The tech headlines this week were dominated by Apple’s release of the iPhone 14. I think I haven’t seen quite as much noise around an iPhone launch for a while — given that the device falls into the category of “sustaining innovation,” it makes you realize that the tech news cycle is pretty dry for a while. I guess we are all waiting for the metaverse to become real…
Read on for a deep dive into continuous transformation, our weekly reading and link list, and proof that cars are indeed better today than they were back in the day.
When I was working in Silicon Valley in the 2010s, I spent a lot of time facilitating and leading workshops for executive education programs focused on emerging technologies and the disruption of established industries. Many of the executives in attendance experienced a low moment somewhere mid-program when they’d realized how much change the convergence of exponentially advancing technologies and powerful data network effects was likely to bring to their industries in the years ahead. Some left the programs clearly shaken; others, with a new sense of urgency and an engaged curiosity that might guide them in continued exploration.
And a few would finish our time together radically energized and convinced that they’d glimpsed the necessary future of their organization. One executive I remember sought me out to say that he’d been terrified early in the program at the realization of just how much he didn’t even know that he didn’t know, but that by week’s end, happily, he had a clear idea of what his company needed to do and how it would transform. He enthusiastically described an end state, complete with fairly detailed goals of a transformation that would require several years of tremendous work to realize but might – ultimately – be achievable.
“That’s fantastic,” I replied and waited for a beat. “And then, will you be ready to do it all again?”
I was only half teasing. We spent the rest of our conversation that evening discussing whether his organization might – in the process of transforming to pursue the goals he was already mentally setting – actually transform into an organization that would be more capable of executing future transformations. Part of this was about adaptability, but a key element was seeing a useful distinction between goals and values when leading into an uncertain future.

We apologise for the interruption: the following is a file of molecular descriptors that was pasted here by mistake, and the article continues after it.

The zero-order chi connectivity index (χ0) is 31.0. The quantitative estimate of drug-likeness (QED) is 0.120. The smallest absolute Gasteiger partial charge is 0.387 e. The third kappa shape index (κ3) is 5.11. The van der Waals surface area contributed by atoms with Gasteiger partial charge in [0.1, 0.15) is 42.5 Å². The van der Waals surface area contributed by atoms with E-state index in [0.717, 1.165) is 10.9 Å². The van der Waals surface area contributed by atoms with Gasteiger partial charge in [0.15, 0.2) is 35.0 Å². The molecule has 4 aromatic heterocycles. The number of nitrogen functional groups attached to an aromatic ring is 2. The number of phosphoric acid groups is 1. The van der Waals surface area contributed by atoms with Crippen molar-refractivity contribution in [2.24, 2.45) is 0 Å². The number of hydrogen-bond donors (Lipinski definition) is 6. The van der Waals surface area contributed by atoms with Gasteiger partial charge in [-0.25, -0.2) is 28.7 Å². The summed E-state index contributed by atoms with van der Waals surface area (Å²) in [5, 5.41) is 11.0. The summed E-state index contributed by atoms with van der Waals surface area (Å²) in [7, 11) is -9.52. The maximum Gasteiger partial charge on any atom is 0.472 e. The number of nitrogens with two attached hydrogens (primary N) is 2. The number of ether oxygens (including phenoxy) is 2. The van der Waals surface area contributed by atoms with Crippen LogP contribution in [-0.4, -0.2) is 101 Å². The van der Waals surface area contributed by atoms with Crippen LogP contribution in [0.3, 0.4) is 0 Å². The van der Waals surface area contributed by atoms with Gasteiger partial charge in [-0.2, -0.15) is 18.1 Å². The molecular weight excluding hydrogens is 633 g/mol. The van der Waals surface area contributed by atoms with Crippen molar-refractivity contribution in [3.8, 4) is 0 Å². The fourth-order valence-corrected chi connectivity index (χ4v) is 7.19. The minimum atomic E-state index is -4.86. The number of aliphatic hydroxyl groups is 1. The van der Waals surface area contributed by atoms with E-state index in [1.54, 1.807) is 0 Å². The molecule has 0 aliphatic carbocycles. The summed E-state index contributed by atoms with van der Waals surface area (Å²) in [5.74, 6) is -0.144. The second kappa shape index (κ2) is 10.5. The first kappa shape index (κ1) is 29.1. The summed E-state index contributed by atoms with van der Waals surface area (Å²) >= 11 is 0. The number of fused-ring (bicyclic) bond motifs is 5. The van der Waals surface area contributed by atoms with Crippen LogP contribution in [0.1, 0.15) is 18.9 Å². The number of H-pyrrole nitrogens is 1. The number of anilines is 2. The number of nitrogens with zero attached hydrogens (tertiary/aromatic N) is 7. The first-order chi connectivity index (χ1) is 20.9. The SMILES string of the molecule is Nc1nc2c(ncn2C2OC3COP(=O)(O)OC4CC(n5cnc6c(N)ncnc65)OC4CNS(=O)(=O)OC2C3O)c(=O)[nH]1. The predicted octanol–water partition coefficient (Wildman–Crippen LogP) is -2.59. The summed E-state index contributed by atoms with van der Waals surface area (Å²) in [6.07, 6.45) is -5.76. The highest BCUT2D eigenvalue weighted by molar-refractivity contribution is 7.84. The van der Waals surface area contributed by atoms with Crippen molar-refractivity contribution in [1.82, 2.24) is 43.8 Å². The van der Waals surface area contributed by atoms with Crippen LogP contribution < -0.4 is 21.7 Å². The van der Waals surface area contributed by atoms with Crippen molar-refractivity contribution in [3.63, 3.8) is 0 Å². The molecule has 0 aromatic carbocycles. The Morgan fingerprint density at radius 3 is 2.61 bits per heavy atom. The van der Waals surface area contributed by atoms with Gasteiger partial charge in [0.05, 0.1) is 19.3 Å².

Discrete, measurable goals are particularly important in the short term to break down larger tasks and understand progress. Focusing on specific goals can become maladaptive in the longer term (especially in complex, evolving, or poorly understood environments). Research suggests that a longer-term goal focus can limit cognitive flexibility (when a narrow view of the destination can cause us to miss alternative, better paths toward reaching it) and resilience (when goal focus can produce a success/failure mindset that elevates outcome far over process).
Consider the difference here between “solve X problem” (goal) vs. “build a culture of experimentation more capable of solving problems like X” (value). Goals provide us with useful targets to aim for. Still, in the long run, and in navigating an uncertain future, a values-focus (oriented toward a purpose and manifested in processes that honor and reflect those values) provides the basis of a much more adaptable and sustainable system for leading and living. (via Jeffrey)
🤗 Emotions Aren’t the Enemy of Good Decision-Making The vast majority of us worry we move too fast when making important decisions, and we are concerned about the role our emotions will play. Now new research encourages us to actually consider our emotions as part of the decision-making process. Jane ⇢ Read
🧨 From Boom to Gloom: Tech Recruiters Struggle to Find Work Tech recruiter: once one of the most coveted jobs has turned into desperate recruiters looking for other jobs and cutting their rates amid tech hiring freezes and layoffs. Mafe ⇢ Read
💼 A Massive LinkedIn Study Reveals Who Actually Helps You Get That Job A huge study of LinkedIn data has validated and deepened our understanding of the value and power of the “weak ties” in your social network. Jeffrey ⇢ Read
😱 Bill Gates: ‘We’re in a Worse Place Than I Expected’ Regardless of how you think of Gates’ climate advice, this is a call for not just technical but systemic innovation for technology adoption. Julian ⇢ Read
👻 The Follower Artist Dries Depoorter uses open cameras and AI to look up how an Instagram photo was taken. It’s eerie, scary, and a good reminder that we do live in weird times. Pascal ⇢ Read
🤝 Why We Secretly Love Meetings
💏 Tinder Turns 10. What Have We Learned from a Decade of Dating Apps?
🧑🎨 Your Next Tattoo Was Made by an AI-powered Tattoo Artist
🙀 The Spectacular Collapse of CryptoKitties, the First Big Blockchain Game.
🪨 Physics is Wonderful: The Mysterious Balancing Stones on Frozen Lakes.
💾 An Interview with the Last Person Standing in the Floppy Disk Business.
🎢 Exponentials for the Win: Death by Hockey Sticks
We have come a long, long way: Here is a head-on crash between a 2009 Chevrolet Malibu and a 1959 Bel Air. 🚘
🏴☠️ The Heretic: I Used to Think
🧨 Disrupt Disruption: Here is our conversation with Cyborg Anthropologist Marques Anderson. In the conversation, we explore the fascinating work of a cyborg anthropologist, ancestral wisdom, and how to integrate this into one’s work.
Radically yours, take good care, friend!
— Pascal, Mafe, Vivian and the three Js (Jane, Jeffrey, and Julian)